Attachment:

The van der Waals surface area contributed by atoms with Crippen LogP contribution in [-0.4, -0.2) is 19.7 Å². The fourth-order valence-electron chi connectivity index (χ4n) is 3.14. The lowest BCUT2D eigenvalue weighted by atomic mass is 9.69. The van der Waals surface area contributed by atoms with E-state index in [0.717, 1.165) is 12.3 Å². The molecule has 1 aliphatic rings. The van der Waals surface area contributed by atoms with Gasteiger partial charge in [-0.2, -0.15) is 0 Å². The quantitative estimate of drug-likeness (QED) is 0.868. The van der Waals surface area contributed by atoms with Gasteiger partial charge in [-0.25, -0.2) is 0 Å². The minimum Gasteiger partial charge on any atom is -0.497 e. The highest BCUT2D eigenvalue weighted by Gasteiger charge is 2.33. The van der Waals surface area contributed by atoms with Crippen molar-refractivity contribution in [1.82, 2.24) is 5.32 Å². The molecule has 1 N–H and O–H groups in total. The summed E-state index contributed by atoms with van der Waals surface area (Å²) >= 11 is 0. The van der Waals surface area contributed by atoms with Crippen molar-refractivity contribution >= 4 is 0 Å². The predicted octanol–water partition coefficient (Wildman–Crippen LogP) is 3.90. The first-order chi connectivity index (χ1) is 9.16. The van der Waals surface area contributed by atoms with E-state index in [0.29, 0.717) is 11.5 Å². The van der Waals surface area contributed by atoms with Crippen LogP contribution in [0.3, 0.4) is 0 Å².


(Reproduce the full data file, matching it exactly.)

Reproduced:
The van der Waals surface area contributed by atoms with Crippen LogP contribution in [-0.4, -0.2) is 19.7 Å². The fourth-order valence-electron chi connectivity index (χ4n) is 3.14. The lowest BCUT2D eigenvalue weighted by atomic mass is 9.69. The van der Waals surface area contributed by atoms with E-state index in [0.717, 1.165) is 12.3 Å². The molecule has 1 aliphatic rings. The van der Waals surface area contributed by atoms with Gasteiger partial charge in [-0.2, -0.15) is 0 Å². The quantitative estimate of drug-likeness (QED) is 0.868. The van der Waals surface area contributed by atoms with Gasteiger partial charge in [-0.25, -0.2) is 0 Å². The minimum Gasteiger partial charge on any atom is -0.497 e. The highest BCUT2D eigenvalue weighted by Gasteiger charge is 2.33. The van der Waals surface area contributed by atoms with Crippen molar-refractivity contribution in [1.82, 2.24) is 5.32 Å². The molecule has 1 N–H and O–H groups in total. The summed E-state index contributed by atoms with van der Waals surface area (Å²) >= 11 is 0. The van der Waals surface area contributed by atoms with Crippen molar-refractivity contribution >= 4 is 0 Å². The predicted octanol–water partition coefficient (Wildman–Crippen LogP) is 3.90. The first-order chi connectivity index (χ1) is 9.16. The van der Waals surface area contributed by atoms with E-state index in [0.29, 0.717) is 11.5 Å². The van der Waals surface area contributed by atoms with Crippen LogP contribution in [0.3, 0.4) is 0 Å².